Photo-Carnot engine

From Wikipedia, the free encyclopedia
Jump to: navigation, search

A photo-Carnot engine is a Carnot cycle engine in which the working medium is a photon inside a cavity with perfectly reflecting walls. Radiation is the working fluid, and the piston is driven by radiation pressure.

A quantum Carnot engine is one in which the atoms in the heat bath are given a small bit of quantum coherence. The phase of the atomic coherence provides a new control parameter.[1]

The deep physics behind the second law of thermodynamics is not violated; nevertheless, the quantum Carnot engine has certain features that are not possible in a classical engine.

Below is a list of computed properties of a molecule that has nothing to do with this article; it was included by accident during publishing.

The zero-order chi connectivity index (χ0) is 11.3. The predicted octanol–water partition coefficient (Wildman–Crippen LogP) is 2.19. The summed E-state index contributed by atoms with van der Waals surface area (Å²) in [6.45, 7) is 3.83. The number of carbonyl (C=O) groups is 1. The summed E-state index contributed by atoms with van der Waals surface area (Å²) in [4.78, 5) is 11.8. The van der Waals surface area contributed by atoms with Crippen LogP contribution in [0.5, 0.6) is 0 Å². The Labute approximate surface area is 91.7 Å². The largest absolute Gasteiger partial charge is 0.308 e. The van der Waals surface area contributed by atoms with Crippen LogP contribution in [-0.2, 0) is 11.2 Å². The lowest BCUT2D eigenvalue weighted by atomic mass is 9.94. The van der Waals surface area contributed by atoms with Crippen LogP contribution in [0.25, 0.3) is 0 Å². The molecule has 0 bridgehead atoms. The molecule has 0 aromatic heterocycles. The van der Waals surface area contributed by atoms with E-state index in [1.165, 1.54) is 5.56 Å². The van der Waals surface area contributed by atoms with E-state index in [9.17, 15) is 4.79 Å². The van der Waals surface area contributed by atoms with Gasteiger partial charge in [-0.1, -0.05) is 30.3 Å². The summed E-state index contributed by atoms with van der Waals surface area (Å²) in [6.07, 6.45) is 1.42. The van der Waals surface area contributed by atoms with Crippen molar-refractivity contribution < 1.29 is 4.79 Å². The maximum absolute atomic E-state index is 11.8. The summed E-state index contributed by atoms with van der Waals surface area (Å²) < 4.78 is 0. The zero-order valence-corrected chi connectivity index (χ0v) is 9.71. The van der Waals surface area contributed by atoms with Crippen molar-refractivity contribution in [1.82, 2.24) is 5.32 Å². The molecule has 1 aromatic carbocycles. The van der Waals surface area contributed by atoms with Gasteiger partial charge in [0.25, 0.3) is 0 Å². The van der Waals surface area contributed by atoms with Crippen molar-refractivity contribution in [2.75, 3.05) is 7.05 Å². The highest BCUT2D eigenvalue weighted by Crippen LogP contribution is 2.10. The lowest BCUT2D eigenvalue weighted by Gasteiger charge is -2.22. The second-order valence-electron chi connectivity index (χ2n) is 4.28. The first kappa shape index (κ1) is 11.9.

The internal energy of the photo-Carnot engine is proportional to the volume (unlike the ideal-gas equivalent) as well as the 4th power of the temperature (see Stefan–Boltzmann law):

 U = V\varepsilon\sigma T^{4} \,.

The radiation pressure is only proportional to this 4th power of temperature but no other variables, meaning that for this photo-Carnot engine an isotherm is equivalent to an isobar:

 P = \frac{U}{3 V} = \frac{\varepsilon \sigma T^{4}}{3 V} \,.

Using the first law of thermodynamics ( dU = dW + dQ ) we can determine the work done through an adiabatic ( dQ = 0 ) expansion by using the chain rule ( dU = \varepsilon \sigma dV T^{4} + 4 \varepsilon \sigma V T^{3} dT ) and setting it equal to  dW = -P dV = -\frac{1}{3} \varepsilon \sigma T^{4} dV \,.

Combining these gives us  \frac{2}{3} T^{4} dV = 4 V T^{3} dT which we can solve to find  \frac{V^{1/6}}{T} = const \,.


The efficiency of this reversible engine must be the Carnot efficiency, regardless of the mechanism and so  \eta = \frac{T_H - T_C}{T_H} \,.

See also[edit]


Further reading[edit]